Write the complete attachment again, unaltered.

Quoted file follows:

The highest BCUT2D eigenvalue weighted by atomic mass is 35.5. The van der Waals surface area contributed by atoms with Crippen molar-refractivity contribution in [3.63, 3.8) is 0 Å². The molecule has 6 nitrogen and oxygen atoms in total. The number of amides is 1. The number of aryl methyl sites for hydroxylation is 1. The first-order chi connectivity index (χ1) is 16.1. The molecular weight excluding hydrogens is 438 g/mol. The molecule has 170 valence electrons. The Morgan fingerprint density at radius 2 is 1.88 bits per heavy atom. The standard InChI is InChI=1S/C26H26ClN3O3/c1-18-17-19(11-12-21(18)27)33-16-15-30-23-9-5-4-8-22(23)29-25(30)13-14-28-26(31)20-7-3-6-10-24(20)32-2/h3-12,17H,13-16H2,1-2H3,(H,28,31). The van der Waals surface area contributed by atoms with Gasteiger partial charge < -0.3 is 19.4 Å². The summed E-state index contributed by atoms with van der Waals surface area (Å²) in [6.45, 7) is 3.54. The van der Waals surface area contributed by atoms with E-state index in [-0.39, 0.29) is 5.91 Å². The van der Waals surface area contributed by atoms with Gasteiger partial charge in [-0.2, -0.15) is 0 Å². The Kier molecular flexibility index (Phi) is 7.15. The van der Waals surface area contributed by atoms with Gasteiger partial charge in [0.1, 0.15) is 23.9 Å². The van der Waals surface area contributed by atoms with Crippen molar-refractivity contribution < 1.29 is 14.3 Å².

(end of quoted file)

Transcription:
The highest BCUT2D eigenvalue weighted by atomic mass is 35.5. The van der Waals surface area contributed by atoms with Crippen molar-refractivity contribution in [3.63, 3.8) is 0 Å². The molecule has 6 nitrogen and oxygen atoms in total. The number of amides is 1. The number of aryl methyl sites for hydroxylation is 1. The first-order chi connectivity index (χ1) is 16.1. The molecular weight excluding hydrogens is 438 g/mol. The molecule has 170 valence electrons. The Morgan fingerprint density at radius 2 is 1.88 bits per heavy atom. The standard InChI is InChI=1S/C26H26ClN3O3/c1-18-17-19(11-12-21(18)27)33-16-15-30-23-9-5-4-8-22(23)29-25(30)13-14-28-26(31)20-7-3-6-10-24(20)32-2/h3-12,17H,13-16H2,1-2H3,(H,28,31). The van der Waals surface area contributed by atoms with Gasteiger partial charge < -0.3 is 19.4 Å². The summed E-state index contributed by atoms with van der Waals surface area (Å²) in [6.45, 7) is 3.54. The van der Waals surface area contributed by atoms with E-state index in [-0.39, 0.29) is 5.91 Å². The van der Waals surface area contributed by atoms with Gasteiger partial charge in [-0.2, -0.15) is 0 Å². The Kier molecular flexibility index (Phi) is 7.15. The van der Waals surface area contributed by atoms with Gasteiger partial charge in [0.1, 0.15) is 23.9 Å². The van der Waals surface area contributed by atoms with Crippen molar-refractivity contribution < 1.29 is 14.3 Å².